DNC Pushing Nominating Convention to August Due to Coronavirus Fears

The Democratic presidential primary will not be wrapped up by July.

Planners at the Democratic National Committee (DNC) initially scheduled the party’s nominating convention for the week of July 13. 

But, as several states postponed their primaries due to coronavirus fears, questions arose as to whether the DNC would hold its convention as originally planned.

On Thursday, Joe Solmonese, the Democratic National Convention CEO, announced that the event would be pushed back to the week of August 17.

“After a great deal of scenario planning and giving thought to how it is this event can have the greatest impact in the electoral process and the greatest impact in terms of what we can bring to Milwaukee, we felt the best decision, not knowing all the answers, was to delay this,” Solomese said. 

DNC Chairman Tom Perez hailed the decision to delay the convention, “Leadership means being able to adapt, and that’s exactly what our party is doing.”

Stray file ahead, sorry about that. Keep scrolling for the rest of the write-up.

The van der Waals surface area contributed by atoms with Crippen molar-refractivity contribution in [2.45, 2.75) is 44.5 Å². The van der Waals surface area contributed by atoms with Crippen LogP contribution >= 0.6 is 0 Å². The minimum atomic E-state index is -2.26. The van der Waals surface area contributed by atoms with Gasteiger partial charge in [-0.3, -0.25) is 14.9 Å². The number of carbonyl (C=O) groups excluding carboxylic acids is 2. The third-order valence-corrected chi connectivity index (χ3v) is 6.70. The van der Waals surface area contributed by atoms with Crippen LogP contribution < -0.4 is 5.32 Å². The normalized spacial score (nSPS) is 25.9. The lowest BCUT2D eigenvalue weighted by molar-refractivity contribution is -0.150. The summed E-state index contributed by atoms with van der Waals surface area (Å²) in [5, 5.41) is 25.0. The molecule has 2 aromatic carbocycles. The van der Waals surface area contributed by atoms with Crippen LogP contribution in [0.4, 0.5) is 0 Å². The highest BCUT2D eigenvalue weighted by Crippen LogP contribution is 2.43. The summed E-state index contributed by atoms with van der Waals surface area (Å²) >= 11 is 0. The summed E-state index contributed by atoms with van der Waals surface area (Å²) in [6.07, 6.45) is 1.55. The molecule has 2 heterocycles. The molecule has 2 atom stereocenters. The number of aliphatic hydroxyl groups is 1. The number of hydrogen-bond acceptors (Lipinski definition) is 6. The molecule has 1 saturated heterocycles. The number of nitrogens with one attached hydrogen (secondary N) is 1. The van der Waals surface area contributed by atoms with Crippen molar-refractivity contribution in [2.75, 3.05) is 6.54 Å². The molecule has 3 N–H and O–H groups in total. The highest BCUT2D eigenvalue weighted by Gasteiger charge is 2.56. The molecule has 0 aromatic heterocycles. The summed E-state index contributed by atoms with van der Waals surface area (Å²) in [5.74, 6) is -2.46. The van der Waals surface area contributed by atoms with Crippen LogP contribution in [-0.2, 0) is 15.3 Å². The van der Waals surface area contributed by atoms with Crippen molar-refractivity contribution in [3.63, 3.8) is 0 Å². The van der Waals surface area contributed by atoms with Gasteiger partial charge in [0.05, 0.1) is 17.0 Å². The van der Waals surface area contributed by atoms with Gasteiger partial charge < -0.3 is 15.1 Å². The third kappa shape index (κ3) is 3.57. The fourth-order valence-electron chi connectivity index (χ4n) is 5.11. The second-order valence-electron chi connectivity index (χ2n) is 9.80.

The decision comes days after former Vice President Joe Biden (D) said that it is “hard to envision” that the convention would occur as initially planned.

“We ought to be able to do what we were able to do in the middle of the Civil War all the way through to World War II — have Democratic and Republican conventions and primaries and elections, and still have public safety,” Biden added.

Watch his comments below:

On March 23, a spokesperson for the convention planning committee said that DNC officials were “exploring a range of contingency options to ensure we can deliver a successful convention without unnecessary risk to public health.”

The Hill reports that Biden aides said he lobbied the party to delay the convention. 

The Republican National Convention is scheduled to take place in Charlotte, North Carolina, the week of August 24. 

The decision to push back the convention comes as the latest data finds that the U.S. has over 226,000 confirmed cases of the coronavirus, as of Thursday afternoon.